abnormal conduct (Sharma & Romas, 2011).
Case plan to discuss the issue with the family
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Social Work 12
For a social worker, the case plan below is essential in discussing the problems with the
family in relation to the three casework theories above.
Identifying and sorting through the significant facts as Sarah presents (Hepworth, 2010),
and informing her that her husband’s behavior is influenced by the environmental factors,
such as, the stressful workplace, and fears of losing their home, as per the ecosystem
theory
Informing Sarah that her husband’s drinking habit, violence, and short-temper to
everyone is enhanced by the challenges he faces at workplace as stated by ecosystem
theory. He could be experiencing too much work, and little pay; hence the need to escape
the reality
Informing the family that external forces and inner energies network to affect an
individual’s emotional development, as per psychoanalytic and psychodynamic theory,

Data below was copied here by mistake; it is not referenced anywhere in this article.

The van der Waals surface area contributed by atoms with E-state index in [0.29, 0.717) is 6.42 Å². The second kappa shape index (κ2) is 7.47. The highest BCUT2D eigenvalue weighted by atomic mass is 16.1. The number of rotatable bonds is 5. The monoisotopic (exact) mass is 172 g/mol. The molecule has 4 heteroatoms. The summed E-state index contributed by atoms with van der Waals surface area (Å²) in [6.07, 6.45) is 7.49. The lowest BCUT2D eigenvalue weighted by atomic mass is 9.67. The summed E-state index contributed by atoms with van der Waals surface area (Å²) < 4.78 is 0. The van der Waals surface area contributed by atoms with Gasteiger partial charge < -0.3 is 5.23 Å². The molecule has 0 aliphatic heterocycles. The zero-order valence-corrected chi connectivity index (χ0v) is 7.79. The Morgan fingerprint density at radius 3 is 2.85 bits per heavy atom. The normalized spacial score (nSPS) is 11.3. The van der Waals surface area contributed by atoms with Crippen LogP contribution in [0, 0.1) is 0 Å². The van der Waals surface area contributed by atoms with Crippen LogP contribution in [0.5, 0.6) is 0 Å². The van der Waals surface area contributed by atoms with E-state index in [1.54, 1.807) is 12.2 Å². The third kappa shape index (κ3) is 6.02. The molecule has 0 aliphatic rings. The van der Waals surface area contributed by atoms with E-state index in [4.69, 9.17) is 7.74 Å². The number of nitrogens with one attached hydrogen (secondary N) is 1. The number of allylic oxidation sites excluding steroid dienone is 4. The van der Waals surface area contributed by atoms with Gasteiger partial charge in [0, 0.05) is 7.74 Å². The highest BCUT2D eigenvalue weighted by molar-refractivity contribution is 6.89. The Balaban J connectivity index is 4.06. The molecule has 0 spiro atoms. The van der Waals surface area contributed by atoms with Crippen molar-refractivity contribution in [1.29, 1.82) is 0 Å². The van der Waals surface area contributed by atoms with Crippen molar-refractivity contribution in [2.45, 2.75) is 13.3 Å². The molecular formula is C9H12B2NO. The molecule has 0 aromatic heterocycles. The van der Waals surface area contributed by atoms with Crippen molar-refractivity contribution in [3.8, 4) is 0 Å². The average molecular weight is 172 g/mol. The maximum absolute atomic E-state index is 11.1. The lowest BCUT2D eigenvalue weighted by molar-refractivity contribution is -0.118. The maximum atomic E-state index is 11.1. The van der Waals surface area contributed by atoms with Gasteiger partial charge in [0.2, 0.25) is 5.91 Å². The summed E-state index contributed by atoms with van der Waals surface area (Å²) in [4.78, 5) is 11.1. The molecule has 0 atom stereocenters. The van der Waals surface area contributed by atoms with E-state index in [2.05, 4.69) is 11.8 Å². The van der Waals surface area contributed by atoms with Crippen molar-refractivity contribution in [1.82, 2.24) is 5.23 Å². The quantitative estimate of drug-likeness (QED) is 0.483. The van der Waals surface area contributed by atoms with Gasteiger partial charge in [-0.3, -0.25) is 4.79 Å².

which explains Sarah’s husband and eldest boy violent behavior
Using ecosystem theory to explain to the family that the eldest son’s behavior is
influenced by the environmental in which he lives, which is abusive and violent
Using the social cognitive theory to discuss Sarah’s eldest son and husband’s behavior,
which maintains that individual behavior is shaped by his environment
Using social cognitive theory to discuss with the family about the importance of self-
regulation and modification of their behaviors, especially Reece and Craig to peaceful
coexists in the family and society
Conclusion
Sarah’s case is a manifestation of the way environment, society, and innate drives
facilitate one’s behavior and personality. It is worth noting that the case can be explained using
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Social Work 13
various casework theories including ecosystem theory, psychodynamic, and social cognitive
theory. Psychodynamic theory posits that both external and inner forces affect the human
emotional development. On contrast, social cognitive theory indicates that human beings develop
their own forms of problems and realities using their knowledge and experiences. Ecosystem
theory assumes various kinds of surroundings and relationships of individuals to describe their
development process. The theory has four levels of including microsystem, exosystem,
mesosystem, and macrosystem. Additionally, the detailed plan above is crucial in facilitating an
effective discussion of the situation of Sarah’s family.